About two hundred and fifty years ago Weme-gen-debay, a noted chief and a great hunter, discovered, while hunting in the wilderness east of Traverse Bay, Michigan, a great kettle made of pure copper. It was nearly covered with earth; and the roots of large trees had grown over and around it.
When taken out of the ground it had the appearance of never having been used. The kettle was so large that a full-grown bear could be cooked whole in it.
It was regarded as Manito aukick (God’s kettle). Hence it was considered a sacred relic, was treated with a sort of reverential awe, and was kept securely hidden in a wild retreat unfrequented by man; never being used except when Tchi-bekan-kewin (the feast for the dead) was celebrated.
When the Indians in the Grand Traverse region became civilized this magic kettle lost its sacred influence, and was used to boil maple sap to sugar, instead of for cooking bear at feasts.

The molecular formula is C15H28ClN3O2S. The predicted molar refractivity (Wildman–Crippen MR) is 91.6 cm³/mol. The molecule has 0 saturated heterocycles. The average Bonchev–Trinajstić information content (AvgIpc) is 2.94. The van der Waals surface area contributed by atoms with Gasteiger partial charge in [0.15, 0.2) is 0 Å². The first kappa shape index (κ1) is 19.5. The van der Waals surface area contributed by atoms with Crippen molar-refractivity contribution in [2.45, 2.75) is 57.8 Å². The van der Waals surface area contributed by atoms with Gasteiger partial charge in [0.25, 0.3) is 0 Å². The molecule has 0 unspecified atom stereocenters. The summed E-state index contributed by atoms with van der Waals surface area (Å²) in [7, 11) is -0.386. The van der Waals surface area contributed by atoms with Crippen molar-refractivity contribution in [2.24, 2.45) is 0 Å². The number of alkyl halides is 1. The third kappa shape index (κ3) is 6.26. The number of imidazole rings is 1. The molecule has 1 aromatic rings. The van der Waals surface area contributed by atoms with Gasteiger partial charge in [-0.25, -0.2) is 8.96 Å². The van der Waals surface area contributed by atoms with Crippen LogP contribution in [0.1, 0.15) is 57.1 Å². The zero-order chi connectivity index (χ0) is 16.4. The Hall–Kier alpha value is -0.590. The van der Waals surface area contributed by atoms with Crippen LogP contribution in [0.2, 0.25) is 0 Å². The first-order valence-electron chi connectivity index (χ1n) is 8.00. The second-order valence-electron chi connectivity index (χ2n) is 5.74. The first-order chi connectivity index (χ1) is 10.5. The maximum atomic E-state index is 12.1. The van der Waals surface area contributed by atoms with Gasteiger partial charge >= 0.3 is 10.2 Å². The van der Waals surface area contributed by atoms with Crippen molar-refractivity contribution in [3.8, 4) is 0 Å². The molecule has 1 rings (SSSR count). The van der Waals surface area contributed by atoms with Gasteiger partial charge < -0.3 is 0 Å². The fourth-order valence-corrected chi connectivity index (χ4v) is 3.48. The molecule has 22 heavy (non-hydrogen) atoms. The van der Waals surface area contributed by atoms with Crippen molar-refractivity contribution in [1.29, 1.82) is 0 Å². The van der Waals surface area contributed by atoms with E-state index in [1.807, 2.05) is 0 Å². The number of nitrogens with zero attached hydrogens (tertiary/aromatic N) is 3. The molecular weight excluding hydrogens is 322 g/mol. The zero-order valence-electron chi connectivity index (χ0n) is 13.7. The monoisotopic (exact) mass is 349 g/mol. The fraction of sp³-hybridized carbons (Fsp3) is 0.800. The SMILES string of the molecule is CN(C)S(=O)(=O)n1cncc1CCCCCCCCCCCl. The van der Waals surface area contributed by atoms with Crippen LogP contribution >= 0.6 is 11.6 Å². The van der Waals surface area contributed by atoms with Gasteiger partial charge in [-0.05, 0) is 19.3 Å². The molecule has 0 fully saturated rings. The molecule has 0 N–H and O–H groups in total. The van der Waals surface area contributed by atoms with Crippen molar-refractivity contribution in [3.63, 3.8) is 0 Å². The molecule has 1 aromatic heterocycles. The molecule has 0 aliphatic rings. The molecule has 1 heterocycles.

Blackbird, a noted Indian now living at Harbor Springs, Michigan, as late as 1840, made a bail for this kettle while he was at work in the Government blacksmith-shop at the old Mission on Grand Traverse Bay.
When I asked him, a short time since, what had become of that magic kettle, he replied, "I do not know, but must believe Manito has taken it home; for it disappeared as mysteriously as it came."
Indian Superstitions and Legends, Copyright 2000, by the Rector and Visitors of the University of Virginia. By Simon Pokegon
I will be re-loading my UB account.
From the reaches,